Volkswagen and Corporate Racism: What’s Behind It?
By admin May 22, 2020

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The Volkswagen racism debacle is not the first and it probably won’t be the last. Corporate racism is an insidious and systemic problem. In the last few years, we’ve seen a number of companies tripping up in the same way – H&M had the infamous “monkey hoodie” scandal. We had the Gucci and Adidas scandals and there was also the Japanese brand Kao’s ridiculous “Be White” campaign. So why does this keep happening and what’s behind it? Here are a couple of possible explanations:


  1. The company doesn’t have any or enough minority representation in key executive positions or in the company overall (This is highly likely. Only 3% of Fortune 500 companies release full diversity — racial and gender — data.)


  1. The company doesn’t subject its marketing or product development to diversity sensitivity measures (This is highly likely as most companies do not have any such measures or systems in place. How can they if they don’t have enough minority representation?)


  1. The company truly doesn’t know any better (This is a poor excuse given that we live and work in a diverse global economy.)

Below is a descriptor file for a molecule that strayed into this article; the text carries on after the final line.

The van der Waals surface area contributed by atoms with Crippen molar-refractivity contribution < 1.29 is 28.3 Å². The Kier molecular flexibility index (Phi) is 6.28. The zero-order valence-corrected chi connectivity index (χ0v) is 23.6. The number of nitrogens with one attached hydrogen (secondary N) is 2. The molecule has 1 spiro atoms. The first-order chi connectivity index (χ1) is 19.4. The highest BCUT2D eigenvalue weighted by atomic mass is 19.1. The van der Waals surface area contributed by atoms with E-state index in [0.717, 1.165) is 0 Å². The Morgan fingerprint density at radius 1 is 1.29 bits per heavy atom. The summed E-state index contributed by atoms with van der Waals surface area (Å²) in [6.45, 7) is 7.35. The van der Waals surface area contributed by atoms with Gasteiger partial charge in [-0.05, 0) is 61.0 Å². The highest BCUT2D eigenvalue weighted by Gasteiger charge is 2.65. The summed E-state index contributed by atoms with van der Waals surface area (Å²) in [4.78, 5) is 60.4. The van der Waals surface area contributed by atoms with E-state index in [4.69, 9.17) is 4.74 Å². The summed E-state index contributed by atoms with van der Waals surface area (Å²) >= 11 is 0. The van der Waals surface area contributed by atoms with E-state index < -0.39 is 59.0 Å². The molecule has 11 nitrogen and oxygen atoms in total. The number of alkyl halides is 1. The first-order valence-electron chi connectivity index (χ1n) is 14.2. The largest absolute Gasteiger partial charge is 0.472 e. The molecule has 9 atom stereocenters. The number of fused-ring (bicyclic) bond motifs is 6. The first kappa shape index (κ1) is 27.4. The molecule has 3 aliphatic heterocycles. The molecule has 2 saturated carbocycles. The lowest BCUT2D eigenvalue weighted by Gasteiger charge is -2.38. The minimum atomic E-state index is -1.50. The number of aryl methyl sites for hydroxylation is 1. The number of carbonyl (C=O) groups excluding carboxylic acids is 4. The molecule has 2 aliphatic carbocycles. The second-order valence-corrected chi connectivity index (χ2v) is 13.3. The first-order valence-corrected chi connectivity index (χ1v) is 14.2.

1. The company culture at the executive level frowns on what they perceive to be “political correctness” (This is quite possible and far harder to correct.)


  1. The company just doesn’t care (This is also quite possible and similarly hard to correct. But, like #4,  that doesn’t mean you can’t try.)


Here is the dirty (and not so little) secret: Most companies just aren’t making the effort. A recent Fortune/Diversity Best Practices study found that “only 3% of Fortune 500 companies release complete data for the race and gender of their employees in each job category and management level; 75% of those few companies are in the tech space.” Furthermore, “69% of board members were white men and 16% white women”. So, given this reality, what space is there for minority representation? Is it any surprise that multinationals keep stumbling into racism scandals? The fact that they still “stumble” is even more dumbfounding given that they serve a racially diverse customer base in a global economy.

Let’s be clear: Committing to diversity means nothing unless you a) actually diversify your company at all levels, b) implement sensitivity measures, c) continuously measure and monitor your (racial and gender) diversity initiatives and d) release full data.  Committing to initiatives like the CEO Action for Gender & Diversity and hiring a “diversity leader” do not make the problem go away.  Of course, Volkswagen has an ugly history that is directly tied to Nazi Germany so you would think they would do better. But they didn’t and they haven’t. The sad reality is that Volkswagen is not the first company to commit corporate racism and they won’t be the last. Let’s see if things actually improve and corporations actually move beyond “commitments” to action.

Editor’s Note: Does your company have a Diversity plan and can you avoid the pitfalls? Get in touch with our TBG Purpose team for a Diversity Assessment and an action plan.

#volkswagen #racism #race #diversity  #corporateracism #leadership #management#corporateresponsibility #CSR #corporatecitizenship #corporations #business #H&M #Gucci#Adidas

Photo Credit: Krisztian Bocsi/Bloomberg via Getty Images

Thanks for sharing !

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